Challenges, of course, remain. The fact that Wandering Thespians is only a twenty-hour assignment in the Calvin Theatre Company makes it both manageable and limiting. The Wandering Thespians crew time includes reading, rehearsal, and performance. Currently, every crew member is expected to perform in at least three productions-four if one of the first three roles is a supernumerary. Students can also opt to direct a performance piece, which counts as one performance credit for the director and actors on the crew. Our first year, however, we overloaded the students. Students were required to perform in four presentations, but some students ended up in five. Although rehearsal and performance times seemed manageable, we failed to include the intellectual preparation time. Many of the students were first-year students with a limited dramatic literature background. We found that overworked students, still adjusting to the rigors of college life, resisted reading all of the play assignments. A faculty director remarked after our first season in 1993, "I think time spent reading the plays should count as crew work, and reading the play should be required.. It is a wonderful idea to do scenes from lots of plays, but unless students know what they are doing, the whole crew is considerably less effective as an educational tool." Obviously, if students don't understand the material, they have difficulty bringing the material alive in the classroom. We remedied this problem the following year by reducing the number of performances for each student and insuring adequate preparation of the plays they were to interpret.
Some semesters we have had difficulty staffing Wandering Thespians with enough men, especially when the faculty requests included far more male than female roles. Each semester we attempt to give an equal number of men and women an opportunity to serve on the Wandering Thespian crew. However, during one semester there were two women to each man; the scripts' ratios were the reverse. The necessity for crossgender casting caught one faculty member off guard. A history colleague wrote on his evaluation: "Michael Sadler was played by a woman. I think I erred by not introducing her as one of Michael Sadler's top aides-or possibly his wife. Again, I must say this was not a major distraction." The "but" is implied, especially conreting the "Michael Sadler Hearings," a nineteenth-century British trial transcript.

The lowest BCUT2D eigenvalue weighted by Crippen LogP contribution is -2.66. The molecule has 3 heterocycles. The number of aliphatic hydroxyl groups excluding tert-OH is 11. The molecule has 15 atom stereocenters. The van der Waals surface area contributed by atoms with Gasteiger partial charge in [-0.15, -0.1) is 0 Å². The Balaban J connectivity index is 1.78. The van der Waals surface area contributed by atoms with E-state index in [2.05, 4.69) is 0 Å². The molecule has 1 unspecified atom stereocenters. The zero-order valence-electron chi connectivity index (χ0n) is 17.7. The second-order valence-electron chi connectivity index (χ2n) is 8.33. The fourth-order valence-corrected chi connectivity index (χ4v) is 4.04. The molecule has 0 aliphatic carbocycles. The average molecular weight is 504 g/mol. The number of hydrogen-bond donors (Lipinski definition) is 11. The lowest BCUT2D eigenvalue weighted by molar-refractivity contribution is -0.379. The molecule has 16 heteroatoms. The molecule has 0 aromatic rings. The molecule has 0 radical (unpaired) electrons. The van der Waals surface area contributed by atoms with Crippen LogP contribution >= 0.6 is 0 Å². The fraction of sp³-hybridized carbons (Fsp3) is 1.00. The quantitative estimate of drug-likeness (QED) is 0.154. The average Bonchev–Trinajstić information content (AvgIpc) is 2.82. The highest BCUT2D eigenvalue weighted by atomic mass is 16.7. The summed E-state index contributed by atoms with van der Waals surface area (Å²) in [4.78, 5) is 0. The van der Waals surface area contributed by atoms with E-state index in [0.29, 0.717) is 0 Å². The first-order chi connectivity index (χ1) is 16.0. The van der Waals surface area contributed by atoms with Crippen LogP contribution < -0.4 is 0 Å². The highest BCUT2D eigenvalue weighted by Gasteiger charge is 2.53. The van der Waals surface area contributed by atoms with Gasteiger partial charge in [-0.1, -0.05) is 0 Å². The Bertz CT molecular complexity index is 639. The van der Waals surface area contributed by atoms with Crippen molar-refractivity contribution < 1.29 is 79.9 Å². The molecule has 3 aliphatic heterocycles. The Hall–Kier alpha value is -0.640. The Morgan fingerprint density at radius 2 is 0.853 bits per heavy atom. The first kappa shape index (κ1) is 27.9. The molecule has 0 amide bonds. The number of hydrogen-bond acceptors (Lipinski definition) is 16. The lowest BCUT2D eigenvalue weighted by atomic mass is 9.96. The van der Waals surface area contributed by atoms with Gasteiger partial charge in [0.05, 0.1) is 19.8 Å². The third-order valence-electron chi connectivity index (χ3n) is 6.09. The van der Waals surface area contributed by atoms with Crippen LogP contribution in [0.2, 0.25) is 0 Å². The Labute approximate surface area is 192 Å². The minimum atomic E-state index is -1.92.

Students participating in Wandering Thespians possess varying levels of skill and experience. In addition, some student directors lack the confidence to manage and organize their peers. The Wandering Thespian coordinator has to insure that students are preparing for each project, including the logistics. The first semester, one cast forgot to note a classroom change and arrived late to an English class-hardly the kind of publicity we want. One actor never did find the room and the cast scrambled to reassign reading parts. The result was a lukewarm reception by the class, appropriately noted in the professor's evaluation.
We also discovered through trial and error over three years that Wandering Thespians faces two important administrative and coordination items. First, we can manage approximately ten different performances with a crew of fourteen over the course of one term. Second, a designated tour coordinator is essential.  The coordinator, a faculty member or trained alumnus, directs at least four of the performances, maintains the performance calendar, makes assignments, and insures that the work load is evenly distributed over the course of the term. Students generally direct two or three of the performance pieces, and other faculty directors take part and direct occasionally as well. We seek our constituency's needs without burning out theatre faculty or students. Moreover, we are concerned with producing a high-quality production in a short time. It does us little good to promote our program and then produce shoddy work. Keeping the program modest and under control has contributed to our success.